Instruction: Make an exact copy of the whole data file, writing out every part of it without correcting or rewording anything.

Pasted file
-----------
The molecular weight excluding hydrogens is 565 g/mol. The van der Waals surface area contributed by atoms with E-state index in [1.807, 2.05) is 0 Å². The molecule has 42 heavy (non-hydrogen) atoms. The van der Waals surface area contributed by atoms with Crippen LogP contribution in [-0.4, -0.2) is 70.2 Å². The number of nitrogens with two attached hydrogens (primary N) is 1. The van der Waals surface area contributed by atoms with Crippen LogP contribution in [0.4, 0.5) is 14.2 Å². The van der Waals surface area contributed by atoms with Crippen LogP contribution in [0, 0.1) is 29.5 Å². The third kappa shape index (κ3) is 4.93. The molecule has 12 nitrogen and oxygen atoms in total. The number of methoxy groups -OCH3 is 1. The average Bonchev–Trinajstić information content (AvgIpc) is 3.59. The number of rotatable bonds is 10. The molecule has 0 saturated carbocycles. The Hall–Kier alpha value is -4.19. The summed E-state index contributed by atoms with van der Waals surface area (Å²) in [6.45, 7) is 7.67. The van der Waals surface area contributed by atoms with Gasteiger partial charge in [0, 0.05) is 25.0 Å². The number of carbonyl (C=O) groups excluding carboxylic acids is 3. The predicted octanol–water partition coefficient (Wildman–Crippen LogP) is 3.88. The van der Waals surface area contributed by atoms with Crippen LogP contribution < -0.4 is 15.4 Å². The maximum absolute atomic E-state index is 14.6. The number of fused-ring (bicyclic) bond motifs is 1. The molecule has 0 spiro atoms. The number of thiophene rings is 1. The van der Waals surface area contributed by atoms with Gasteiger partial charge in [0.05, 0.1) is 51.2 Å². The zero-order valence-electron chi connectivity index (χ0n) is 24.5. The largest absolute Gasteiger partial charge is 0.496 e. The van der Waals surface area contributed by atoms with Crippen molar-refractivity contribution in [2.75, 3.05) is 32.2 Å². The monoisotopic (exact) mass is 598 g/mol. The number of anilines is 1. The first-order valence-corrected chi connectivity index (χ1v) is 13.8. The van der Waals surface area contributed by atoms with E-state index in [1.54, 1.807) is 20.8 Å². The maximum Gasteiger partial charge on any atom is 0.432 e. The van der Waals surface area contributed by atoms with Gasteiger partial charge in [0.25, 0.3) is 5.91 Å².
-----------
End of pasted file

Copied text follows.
The molecular weight excluding hydrogens is 565 g/mol. The van der Waals surface area contributed by atoms with E-state index in [1.807, 2.05) is 0 Å². The molecule has 42 heavy (non-hydrogen) atoms. The van der Waals surface area contributed by atoms with Crippen LogP contribution in [-0.4, -0.2) is 70.2 Å². The number of nitrogens with two attached hydrogens (primary N) is 1. The van der Waals surface area contributed by atoms with Crippen LogP contribution in [0.4, 0.5) is 14.2 Å². The van der Waals surface area contributed by atoms with Crippen LogP contribution in [0, 0.1) is 29.5 Å². The third kappa shape index (κ3) is 4.93. The molecule has 12 nitrogen and oxygen atoms in total. The number of methoxy groups -OCH3 is 1. The average Bonchev–Trinajstić information content (AvgIpc) is 3.59. The number of rotatable bonds is 10. The molecule has 0 saturated carbocycles. The Hall–Kier alpha value is -4.19. The summed E-state index contributed by atoms with van der Waals surface area (Å²) in [6.45, 7) is 7.67. The van der Waals surface area contributed by atoms with Gasteiger partial charge in [0, 0.05) is 25.0 Å². The number of carbonyl (C=O) groups excluding carboxylic acids is 3. The predicted octanol–water partition coefficient (Wildman–Crippen LogP) is 3.88. The van der Waals surface area contributed by atoms with Crippen LogP contribution < -0.4 is 15.4 Å². The maximum absolute atomic E-state index is 14.6. The number of fused-ring (bicyclic) bond motifs is 1. The molecule has 0 spiro atoms. The number of thiophene rings is 1. The van der Waals surface area contributed by atoms with Gasteiger partial charge in [0.05, 0.1) is 51.2 Å². The zero-order valence-electron chi connectivity index (χ0n) is 24.5. The largest absolute Gasteiger partial charge is 0.496 e. The van der Waals surface area contributed by atoms with Crippen molar-refractivity contribution in [2.75, 3.05) is 32.2 Å². The monoisotopic (exact) mass is 598 g/mol. The number of anilines is 1. The first-order valence-corrected chi connectivity index (χ1v) is 13.8. The van der Waals surface area contributed by atoms with E-state index in [1.54, 1.807) is 20.8 Å². The maximum Gasteiger partial charge on any atom is 0.432 e. The van der Waals surface area contributed by atoms with Gasteiger partial charge in [0.25, 0.3) is 5.91 Å².